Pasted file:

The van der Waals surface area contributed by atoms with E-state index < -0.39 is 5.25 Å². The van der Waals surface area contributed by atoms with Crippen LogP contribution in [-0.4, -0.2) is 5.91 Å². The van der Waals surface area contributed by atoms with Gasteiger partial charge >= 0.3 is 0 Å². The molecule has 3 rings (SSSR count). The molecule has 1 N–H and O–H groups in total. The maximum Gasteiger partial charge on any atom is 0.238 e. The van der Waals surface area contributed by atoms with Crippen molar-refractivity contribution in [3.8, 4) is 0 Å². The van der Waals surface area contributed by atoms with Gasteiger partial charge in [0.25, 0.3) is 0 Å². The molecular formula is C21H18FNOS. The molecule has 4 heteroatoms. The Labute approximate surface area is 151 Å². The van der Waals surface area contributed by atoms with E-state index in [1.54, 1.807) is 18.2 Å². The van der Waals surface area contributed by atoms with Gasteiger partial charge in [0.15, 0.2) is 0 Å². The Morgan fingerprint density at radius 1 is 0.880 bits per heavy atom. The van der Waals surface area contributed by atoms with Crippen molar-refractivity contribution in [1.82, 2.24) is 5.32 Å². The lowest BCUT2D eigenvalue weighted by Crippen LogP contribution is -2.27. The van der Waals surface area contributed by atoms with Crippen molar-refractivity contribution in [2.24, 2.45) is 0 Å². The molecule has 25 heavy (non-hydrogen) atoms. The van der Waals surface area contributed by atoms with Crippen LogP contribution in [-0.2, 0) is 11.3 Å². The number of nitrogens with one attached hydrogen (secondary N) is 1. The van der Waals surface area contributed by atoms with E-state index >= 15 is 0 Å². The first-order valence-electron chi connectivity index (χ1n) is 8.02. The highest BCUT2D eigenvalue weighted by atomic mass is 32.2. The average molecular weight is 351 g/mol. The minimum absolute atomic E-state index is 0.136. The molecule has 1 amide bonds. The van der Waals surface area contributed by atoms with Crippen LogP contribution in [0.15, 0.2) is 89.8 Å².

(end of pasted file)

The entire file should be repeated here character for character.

The van der Waals surface area contributed by atoms with E-state index < -0.39 is 5.25 Å². The van der Waals surface area contributed by atoms with Crippen LogP contribution in [-0.4, -0.2) is 5.91 Å². The van der Waals surface area contributed by atoms with Gasteiger partial charge >= 0.3 is 0 Å². The molecule has 3 rings (SSSR count). The molecule has 1 N–H and O–H groups in total. The maximum Gasteiger partial charge on any atom is 0.238 e. The van der Waals surface area contributed by atoms with Crippen molar-refractivity contribution in [3.8, 4) is 0 Å². The van der Waals surface area contributed by atoms with Gasteiger partial charge in [0.25, 0.3) is 0 Å². The molecular formula is C21H18FNOS. The molecule has 4 heteroatoms. The Labute approximate surface area is 151 Å². The van der Waals surface area contributed by atoms with E-state index in [1.54, 1.807) is 18.2 Å². The van der Waals surface area contributed by atoms with Gasteiger partial charge in [0.15, 0.2) is 0 Å². The Morgan fingerprint density at radius 1 is 0.880 bits per heavy atom. The van der Waals surface area contributed by atoms with Crippen molar-refractivity contribution in [1.82, 2.24) is 5.32 Å². The lowest BCUT2D eigenvalue weighted by Crippen LogP contribution is -2.27. The van der Waals surface area contributed by atoms with Crippen molar-refractivity contribution in [2.24, 2.45) is 0 Å². The molecule has 25 heavy (non-hydrogen) atoms. The van der Waals surface area contributed by atoms with Crippen LogP contribution in [-0.2, 0) is 11.3 Å². The number of nitrogens with one attached hydrogen (secondary N) is 1. The van der Waals surface area contributed by atoms with E-state index >= 15 is 0 Å². The first-order valence-electron chi connectivity index (χ1n) is 8.02. The highest BCUT2D eigenvalue weighted by atomic mass is 32.2. The average molecular weight is 351 g/mol. The minimum absolute atomic E-state index is 0.136. The molecule has 1 amide bonds. The van der Waals surface area contributed by atoms with Crippen LogP contribution in [0.15, 0.2) is 89.8 Å².